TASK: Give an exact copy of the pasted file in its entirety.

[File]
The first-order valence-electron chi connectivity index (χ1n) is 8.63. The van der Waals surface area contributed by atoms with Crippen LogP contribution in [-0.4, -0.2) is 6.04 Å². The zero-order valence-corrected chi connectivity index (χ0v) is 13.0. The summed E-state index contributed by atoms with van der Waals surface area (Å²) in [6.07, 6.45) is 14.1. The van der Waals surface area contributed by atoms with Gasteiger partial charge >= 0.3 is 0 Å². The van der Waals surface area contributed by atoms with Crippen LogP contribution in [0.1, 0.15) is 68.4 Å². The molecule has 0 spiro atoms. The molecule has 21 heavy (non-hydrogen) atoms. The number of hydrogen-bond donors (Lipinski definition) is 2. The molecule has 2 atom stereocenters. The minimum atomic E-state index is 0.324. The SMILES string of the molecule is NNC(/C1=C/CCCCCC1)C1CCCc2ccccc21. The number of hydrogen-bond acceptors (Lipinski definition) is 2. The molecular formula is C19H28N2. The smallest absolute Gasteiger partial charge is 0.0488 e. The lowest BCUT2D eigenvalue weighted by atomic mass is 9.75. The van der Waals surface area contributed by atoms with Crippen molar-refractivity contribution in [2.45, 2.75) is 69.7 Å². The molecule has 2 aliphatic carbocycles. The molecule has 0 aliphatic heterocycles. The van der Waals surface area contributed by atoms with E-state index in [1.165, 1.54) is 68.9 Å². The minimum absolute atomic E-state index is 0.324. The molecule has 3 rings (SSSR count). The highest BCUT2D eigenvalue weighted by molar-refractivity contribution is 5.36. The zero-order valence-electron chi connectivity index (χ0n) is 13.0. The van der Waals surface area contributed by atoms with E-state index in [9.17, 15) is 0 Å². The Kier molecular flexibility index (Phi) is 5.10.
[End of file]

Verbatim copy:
The first-order valence-electron chi connectivity index (χ1n) is 8.63. The van der Waals surface area contributed by atoms with Crippen LogP contribution in [-0.4, -0.2) is 6.04 Å². The zero-order valence-corrected chi connectivity index (χ0v) is 13.0. The summed E-state index contributed by atoms with van der Waals surface area (Å²) in [6.07, 6.45) is 14.1. The van der Waals surface area contributed by atoms with Gasteiger partial charge >= 0.3 is 0 Å². The van der Waals surface area contributed by atoms with Crippen LogP contribution in [0.1, 0.15) is 68.4 Å². The molecule has 0 spiro atoms. The molecule has 21 heavy (non-hydrogen) atoms. The number of hydrogen-bond donors (Lipinski definition) is 2. The molecule has 2 atom stereocenters. The minimum atomic E-state index is 0.324. The SMILES string of the molecule is NNC(/C1=C/CCCCCC1)C1CCCc2ccccc21. The number of hydrogen-bond acceptors (Lipinski definition) is 2. The molecular formula is C19H28N2. The smallest absolute Gasteiger partial charge is 0.0488 e. The lowest BCUT2D eigenvalue weighted by atomic mass is 9.75. The van der Waals surface area contributed by atoms with Crippen molar-refractivity contribution in [2.45, 2.75) is 69.7 Å². The molecule has 2 aliphatic carbocycles. The molecule has 0 aliphatic heterocycles. The van der Waals surface area contributed by atoms with E-state index in [1.165, 1.54) is 68.9 Å². The minimum absolute atomic E-state index is 0.324. The molecule has 3 rings (SSSR count). The highest BCUT2D eigenvalue weighted by molar-refractivity contribution is 5.36. The zero-order valence-electron chi connectivity index (χ0n) is 13.0. The van der Waals surface area contributed by atoms with E-state index in [9.17, 15) is 0 Å². The Kier molecular flexibility index (Phi) is 5.10.